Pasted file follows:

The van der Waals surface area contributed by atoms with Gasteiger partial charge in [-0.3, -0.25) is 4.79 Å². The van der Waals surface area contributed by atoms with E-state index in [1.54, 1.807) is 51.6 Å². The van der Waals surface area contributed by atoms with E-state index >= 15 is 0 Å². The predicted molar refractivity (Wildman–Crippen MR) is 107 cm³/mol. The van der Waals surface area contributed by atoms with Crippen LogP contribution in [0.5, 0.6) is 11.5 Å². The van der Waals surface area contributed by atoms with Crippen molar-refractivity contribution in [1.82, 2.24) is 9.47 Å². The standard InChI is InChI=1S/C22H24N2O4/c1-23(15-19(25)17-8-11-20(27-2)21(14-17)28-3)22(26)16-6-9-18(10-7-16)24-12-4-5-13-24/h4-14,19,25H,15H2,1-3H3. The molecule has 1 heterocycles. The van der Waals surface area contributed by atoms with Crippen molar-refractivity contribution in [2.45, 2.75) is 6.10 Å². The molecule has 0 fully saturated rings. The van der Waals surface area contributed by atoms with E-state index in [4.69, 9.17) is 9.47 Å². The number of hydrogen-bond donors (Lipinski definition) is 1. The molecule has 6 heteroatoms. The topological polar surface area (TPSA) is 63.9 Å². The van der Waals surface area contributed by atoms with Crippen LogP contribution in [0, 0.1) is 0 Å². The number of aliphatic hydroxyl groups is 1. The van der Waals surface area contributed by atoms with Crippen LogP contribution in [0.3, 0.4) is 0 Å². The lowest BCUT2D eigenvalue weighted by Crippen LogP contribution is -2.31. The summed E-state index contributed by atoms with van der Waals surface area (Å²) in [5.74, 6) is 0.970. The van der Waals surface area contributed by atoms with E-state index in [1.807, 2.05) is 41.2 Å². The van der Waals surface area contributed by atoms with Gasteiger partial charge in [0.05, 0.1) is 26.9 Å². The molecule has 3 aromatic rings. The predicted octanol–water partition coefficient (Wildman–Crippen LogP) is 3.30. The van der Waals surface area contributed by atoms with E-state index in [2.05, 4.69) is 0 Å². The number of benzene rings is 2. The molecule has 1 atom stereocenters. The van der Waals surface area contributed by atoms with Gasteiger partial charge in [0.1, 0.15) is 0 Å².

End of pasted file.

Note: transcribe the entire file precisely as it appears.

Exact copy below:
The van der Waals surface area contributed by atoms with Gasteiger partial charge in [-0.3, -0.25) is 4.79 Å². The van der Waals surface area contributed by atoms with E-state index in [1.54, 1.807) is 51.6 Å². The van der Waals surface area contributed by atoms with E-state index >= 15 is 0 Å². The predicted molar refractivity (Wildman–Crippen MR) is 107 cm³/mol. The van der Waals surface area contributed by atoms with Crippen LogP contribution in [0.5, 0.6) is 11.5 Å². The van der Waals surface area contributed by atoms with Crippen molar-refractivity contribution in [1.82, 2.24) is 9.47 Å². The standard InChI is InChI=1S/C22H24N2O4/c1-23(15-19(25)17-8-11-20(27-2)21(14-17)28-3)22(26)16-6-9-18(10-7-16)24-12-4-5-13-24/h4-14,19,25H,15H2,1-3H3. The molecule has 1 heterocycles. The van der Waals surface area contributed by atoms with Crippen molar-refractivity contribution in [2.45, 2.75) is 6.10 Å². The molecule has 0 fully saturated rings. The van der Waals surface area contributed by atoms with E-state index in [4.69, 9.17) is 9.47 Å². The number of hydrogen-bond donors (Lipinski definition) is 1. The molecule has 6 heteroatoms. The topological polar surface area (TPSA) is 63.9 Å². The van der Waals surface area contributed by atoms with Crippen LogP contribution in [0, 0.1) is 0 Å². The number of aliphatic hydroxyl groups is 1. The van der Waals surface area contributed by atoms with Crippen LogP contribution in [0.3, 0.4) is 0 Å². The lowest BCUT2D eigenvalue weighted by Crippen LogP contribution is -2.31. The summed E-state index contributed by atoms with van der Waals surface area (Å²) in [5.74, 6) is 0.970. The van der Waals surface area contributed by atoms with E-state index in [1.807, 2.05) is 41.2 Å². The van der Waals surface area contributed by atoms with Gasteiger partial charge in [0.05, 0.1) is 26.9 Å². The molecule has 3 aromatic rings. The predicted octanol–water partition coefficient (Wildman–Crippen LogP) is 3.30. The van der Waals surface area contributed by atoms with E-state index in [2.05, 4.69) is 0 Å². The number of benzene rings is 2. The molecule has 1 atom stereocenters. The van der Waals surface area contributed by atoms with Gasteiger partial charge in [0.1, 0.15) is 0 Å².